Gajraj Rao has been lurking in the movies for so many years, it was only a matter of time before he pushed his way front and centre.

In Mani Ratnam’s terrorism-themed Dil Se (1998), the actor was hovering around Piyush Mishra’s shoulder as one of the Central Bureau of Investigation officials. In Anurag Kashyap’s investigative thriller Black Friday (2004), his tonsured head is on the posters – although Rao has only a small part. Rao played Dawood Phanse, a small-time smuggler who is thrilled to bits to meet his more powerful namesake.

Gajraj Rao in Black Friday (2004). Courtesy Mid-Day Multimedia.

But the roles were few and far between. This prompted Rao to move away from acting between 2008 and 2015 to focus on Code Red Films, the advertising agency he had co-founded in 2003. “It’s not like I was deprived of work – I just wasn’t getting convincing scripts during that period, so I focused on making ad films,” Rao told He didn’t want to be a “bechara actor”, a struggler. “The thing is when you are a bechara, your friends and family too are becharas – your pain is shared by all of them,” Rao observed.

After returning to the screen as a comically inept police inspector in Meghna Gulzar’s Talvar (2015), Rao’s assignments included the television series Bang Baaja Baaraat and F.A.T.H.E.R.S and the TVF comedy sketch Tech Conversations With My Dad. His big day arrived in 2018 with Amit Sharma’s Badhaai Ho. The critical and commercial hit about a couple in their fifties who are expecting a child represents for Rao that decisive moment between mere familiarity and stardom, recognition and adulation.

Now, Rao is one of the star attractions of the upcoming comedy series PariWar. His character heads a family that is coming apart at the seams over the question of property inheritance. The Arre Studio and Disney+ Hotstar series will be out on September 23. Its director, Sagar Ballary, made the sleeper hit Bheja Fry in 2007 – one the reasons Rao leapt at the PariWar offer.

Bheja Fry is one of my favourite films, I can watch it any time, “Rao said. “The script for PariWar too is very funny and interesting.”

PariWar (2020).

Comedy seems to come easy to the 50-year-old actor from Rajasthan. But his breakthrough role in Badhaai Ho depended on more than following the script’s humorous beats. Rao’s character Jitendra Kaushik is a genial sort, a loving husband (which explains the late-arriving baby) and a dutiful son to his stern mother – a range of facets that Rao dexterously explores through his performance.

In a previous interview with ScoopWhoop in 2018, Rao spoke of his formative years in an Indian Railways colony. His father was in the ticketing reservation department. “I grew up amidst several such Jitender Kaushiks, so this world was not unknown to me,” Rao had said.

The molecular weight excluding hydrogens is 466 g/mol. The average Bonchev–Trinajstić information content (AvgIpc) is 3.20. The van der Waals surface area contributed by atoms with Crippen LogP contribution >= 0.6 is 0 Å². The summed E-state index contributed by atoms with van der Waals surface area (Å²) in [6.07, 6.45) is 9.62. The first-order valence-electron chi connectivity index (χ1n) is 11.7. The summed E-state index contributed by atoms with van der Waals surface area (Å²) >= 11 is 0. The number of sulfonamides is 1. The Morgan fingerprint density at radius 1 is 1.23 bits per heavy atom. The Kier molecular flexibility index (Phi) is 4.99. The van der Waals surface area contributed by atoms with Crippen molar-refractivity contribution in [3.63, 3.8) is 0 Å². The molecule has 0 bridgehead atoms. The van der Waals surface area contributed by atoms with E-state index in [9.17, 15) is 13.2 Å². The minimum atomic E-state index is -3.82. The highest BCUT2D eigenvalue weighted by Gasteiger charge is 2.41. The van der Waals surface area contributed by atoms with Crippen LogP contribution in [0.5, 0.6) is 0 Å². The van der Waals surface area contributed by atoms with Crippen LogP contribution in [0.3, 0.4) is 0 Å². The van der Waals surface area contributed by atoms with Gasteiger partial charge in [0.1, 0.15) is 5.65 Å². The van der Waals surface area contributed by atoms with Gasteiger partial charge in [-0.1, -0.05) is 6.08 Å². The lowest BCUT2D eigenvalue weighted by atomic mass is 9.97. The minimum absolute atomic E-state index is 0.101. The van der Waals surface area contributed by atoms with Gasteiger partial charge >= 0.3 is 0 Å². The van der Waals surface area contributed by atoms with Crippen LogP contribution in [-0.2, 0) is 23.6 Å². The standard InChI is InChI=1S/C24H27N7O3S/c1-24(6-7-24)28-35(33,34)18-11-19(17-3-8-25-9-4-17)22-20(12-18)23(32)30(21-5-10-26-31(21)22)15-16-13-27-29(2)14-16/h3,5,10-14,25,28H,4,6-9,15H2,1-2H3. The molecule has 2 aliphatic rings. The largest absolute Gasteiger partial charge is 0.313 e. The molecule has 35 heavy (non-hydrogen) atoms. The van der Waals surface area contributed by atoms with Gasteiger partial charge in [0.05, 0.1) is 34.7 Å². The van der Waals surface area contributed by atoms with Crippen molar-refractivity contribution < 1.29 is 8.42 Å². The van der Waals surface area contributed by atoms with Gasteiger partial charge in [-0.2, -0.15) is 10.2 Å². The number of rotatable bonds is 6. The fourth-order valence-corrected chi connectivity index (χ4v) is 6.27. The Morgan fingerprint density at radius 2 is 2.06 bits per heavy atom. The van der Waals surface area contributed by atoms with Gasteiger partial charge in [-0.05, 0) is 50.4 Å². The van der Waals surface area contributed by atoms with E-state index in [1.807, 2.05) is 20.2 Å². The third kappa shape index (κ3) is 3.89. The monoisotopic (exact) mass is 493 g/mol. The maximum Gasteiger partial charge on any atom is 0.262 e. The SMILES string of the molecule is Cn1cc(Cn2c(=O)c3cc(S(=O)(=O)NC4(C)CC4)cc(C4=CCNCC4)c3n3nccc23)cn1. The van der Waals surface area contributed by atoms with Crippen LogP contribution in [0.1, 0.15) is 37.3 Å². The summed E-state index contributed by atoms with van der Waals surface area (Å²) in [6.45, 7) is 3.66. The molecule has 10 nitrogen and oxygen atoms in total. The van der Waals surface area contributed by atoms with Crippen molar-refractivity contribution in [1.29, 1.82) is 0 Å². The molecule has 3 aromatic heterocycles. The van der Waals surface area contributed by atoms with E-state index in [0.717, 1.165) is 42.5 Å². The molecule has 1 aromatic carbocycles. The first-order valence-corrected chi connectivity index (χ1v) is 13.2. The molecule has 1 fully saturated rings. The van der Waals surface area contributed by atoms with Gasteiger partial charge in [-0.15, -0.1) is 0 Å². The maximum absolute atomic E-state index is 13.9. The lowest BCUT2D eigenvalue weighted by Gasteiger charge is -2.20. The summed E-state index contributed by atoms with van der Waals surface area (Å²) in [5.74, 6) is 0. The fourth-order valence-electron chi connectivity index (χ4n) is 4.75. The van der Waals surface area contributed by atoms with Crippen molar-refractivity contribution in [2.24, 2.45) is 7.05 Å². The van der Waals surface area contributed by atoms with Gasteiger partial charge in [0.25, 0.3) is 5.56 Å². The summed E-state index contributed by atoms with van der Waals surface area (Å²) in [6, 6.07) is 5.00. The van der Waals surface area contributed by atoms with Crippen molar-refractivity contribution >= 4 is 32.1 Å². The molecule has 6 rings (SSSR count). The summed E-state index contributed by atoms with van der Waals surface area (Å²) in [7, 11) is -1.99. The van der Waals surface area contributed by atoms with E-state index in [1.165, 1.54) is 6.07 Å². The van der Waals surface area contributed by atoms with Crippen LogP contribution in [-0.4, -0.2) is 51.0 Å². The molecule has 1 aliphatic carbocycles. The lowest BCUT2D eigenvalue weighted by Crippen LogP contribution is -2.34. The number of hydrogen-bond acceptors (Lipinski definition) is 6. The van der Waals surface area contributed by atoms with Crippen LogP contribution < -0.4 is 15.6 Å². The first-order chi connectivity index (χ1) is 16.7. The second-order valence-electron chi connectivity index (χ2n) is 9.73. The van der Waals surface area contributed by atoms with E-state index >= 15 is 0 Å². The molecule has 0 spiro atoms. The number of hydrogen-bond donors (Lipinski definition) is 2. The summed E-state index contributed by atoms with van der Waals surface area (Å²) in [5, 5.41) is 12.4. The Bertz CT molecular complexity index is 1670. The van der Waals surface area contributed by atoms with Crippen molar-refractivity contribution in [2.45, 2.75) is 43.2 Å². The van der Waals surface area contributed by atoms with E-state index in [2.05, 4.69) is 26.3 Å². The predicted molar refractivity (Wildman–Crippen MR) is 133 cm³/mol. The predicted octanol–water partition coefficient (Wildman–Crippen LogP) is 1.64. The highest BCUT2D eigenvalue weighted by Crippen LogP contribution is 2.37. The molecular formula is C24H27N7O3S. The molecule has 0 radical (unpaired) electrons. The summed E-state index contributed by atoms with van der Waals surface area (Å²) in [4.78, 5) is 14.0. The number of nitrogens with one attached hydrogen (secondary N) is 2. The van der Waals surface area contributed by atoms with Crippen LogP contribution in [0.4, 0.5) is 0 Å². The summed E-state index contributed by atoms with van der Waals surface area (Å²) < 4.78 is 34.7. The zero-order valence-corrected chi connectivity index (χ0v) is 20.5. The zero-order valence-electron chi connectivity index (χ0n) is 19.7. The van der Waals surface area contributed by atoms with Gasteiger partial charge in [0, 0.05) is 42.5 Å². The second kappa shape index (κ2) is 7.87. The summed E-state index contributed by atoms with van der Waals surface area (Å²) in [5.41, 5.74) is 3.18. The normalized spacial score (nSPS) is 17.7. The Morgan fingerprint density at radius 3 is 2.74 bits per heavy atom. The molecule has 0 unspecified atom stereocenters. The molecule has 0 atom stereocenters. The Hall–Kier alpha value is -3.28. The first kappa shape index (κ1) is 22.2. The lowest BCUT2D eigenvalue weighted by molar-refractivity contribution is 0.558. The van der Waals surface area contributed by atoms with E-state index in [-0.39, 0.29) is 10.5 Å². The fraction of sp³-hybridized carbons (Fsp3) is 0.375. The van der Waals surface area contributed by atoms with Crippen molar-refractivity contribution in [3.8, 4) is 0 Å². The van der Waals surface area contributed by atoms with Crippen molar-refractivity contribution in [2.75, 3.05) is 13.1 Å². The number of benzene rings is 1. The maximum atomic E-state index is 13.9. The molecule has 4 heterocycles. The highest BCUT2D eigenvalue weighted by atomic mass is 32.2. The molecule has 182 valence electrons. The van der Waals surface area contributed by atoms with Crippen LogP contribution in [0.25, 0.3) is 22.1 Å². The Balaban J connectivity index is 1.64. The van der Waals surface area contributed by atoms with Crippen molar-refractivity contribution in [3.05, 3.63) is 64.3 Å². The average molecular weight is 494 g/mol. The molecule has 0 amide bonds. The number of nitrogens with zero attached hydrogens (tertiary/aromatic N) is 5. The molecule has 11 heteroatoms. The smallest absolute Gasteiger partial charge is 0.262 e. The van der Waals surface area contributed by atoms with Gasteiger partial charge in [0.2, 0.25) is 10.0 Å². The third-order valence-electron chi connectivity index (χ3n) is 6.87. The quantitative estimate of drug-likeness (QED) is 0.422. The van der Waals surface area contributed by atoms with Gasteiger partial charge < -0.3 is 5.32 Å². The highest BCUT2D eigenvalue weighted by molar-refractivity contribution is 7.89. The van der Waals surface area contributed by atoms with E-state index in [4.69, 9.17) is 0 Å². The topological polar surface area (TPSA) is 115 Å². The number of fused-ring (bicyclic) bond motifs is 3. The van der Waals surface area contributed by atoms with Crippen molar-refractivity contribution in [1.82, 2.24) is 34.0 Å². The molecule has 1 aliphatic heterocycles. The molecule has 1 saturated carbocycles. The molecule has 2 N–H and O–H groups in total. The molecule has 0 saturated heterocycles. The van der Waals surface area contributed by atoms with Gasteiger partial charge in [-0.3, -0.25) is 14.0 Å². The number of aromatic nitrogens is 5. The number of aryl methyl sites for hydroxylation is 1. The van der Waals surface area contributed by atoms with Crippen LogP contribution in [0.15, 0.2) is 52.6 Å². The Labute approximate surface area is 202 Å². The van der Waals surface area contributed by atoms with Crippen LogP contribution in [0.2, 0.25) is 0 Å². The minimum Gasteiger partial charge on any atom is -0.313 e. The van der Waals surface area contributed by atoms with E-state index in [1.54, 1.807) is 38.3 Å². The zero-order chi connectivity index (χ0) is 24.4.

Rao would have been a second-generation actor if his father had heeded the advice of a film personality whom he met back in the day. “Many movie stars and technicians would travel by trains in those days, and my father met many people,” Rao recalled. “One anecdote he keeps repeating is that he once met Santosh Anand, the poet and lyricist who worked in many Manoj Kumar films. My father was quite handsome in those days. Santosh Anand told him, come to Bombay, I will make you a star, but my father couldn’t because of his family responsibilities. He keeps reminding us that he missed his chance.”

Gajraj Rao did try to do one better, appearing in stage productions in Delhi while pursing various odd jobs. A parallel career in advertising seemed more feasible. After assisting filmmaker Pradeep Sarkar for a couple of years, Rao moved to Mumbai for good in 2002.

He continued to act in minor roles, but his breakthrough came as late as two years ago, with Badhaai Ho – the perfect example of the adage that all good things come to those who wait.

Badhaai Ho (2018).

Rao had an inkling that nothing would ever be the same again at a pre-release screening of Badhaai Ho. On that day, amidst the cast and crew, which included actor Neena Gupta, Ayushmann Khurrana and Sanya Malhotra, emerged measurable proof that Rao’s hard work has finally paid off.

“The way people hugged me, it a dream-like situation,” Rao recalled. “I had ever experienced that kind of adulation and warmth ever before. I still have goose bumps thinking about it.”

The roles started pouring in too, and they were meatier than before, but some of them wanted him to repeat his Badhaai Ho act.

“If there is a script in the same zone that replicates Badhaai Ho, I humbly turn it down,” Rao said. In Hitesh Kewalya’s Shubh Mangal Zyada Saavdhan (2020), Rao’s pater familias Shankar Tripathi is not as genial or tolerant as Jitender from Badhaai Ho. Shankar is a scientist who has developed a rare black cauliflower, but he doesn’t have the expanse of mind to accept his son’s homosexuality.

Shubh Mangal Zyada Saavdhan (2020).

“There is nothing wrong in being a father, but the universe needs to be different each time, the problems and the day-to-day life need to be different,” Rao observed. In Rajesh Krishnan’s comedy Lootcase, which was streamed directly on Disney+ Hotstar in July, Rao played a corrupt politician.

His upcoming roles include a newspaper editor in Amit Sharma’s period biopic Maidaan, starring Ajay Devgn as the celebrated football coach Syed Abdul Rahim, and an Abhishek Chaubey adaptation of a Satyajit Ray story.

Acting, always a passion rather than a hobby, still doesn’t flow as smoothly as it should. “It’s a very, very difficult job – even after 25-odd years, when I go for a shoot, for at least half an hour or so I am very nervous, like the batman who takes time to figure out the ball,” Rao said. Then it all snaps into place and voila! Gajraj Rao is ready to hit it out of the park.

Tech Conversations With My Dad (2015).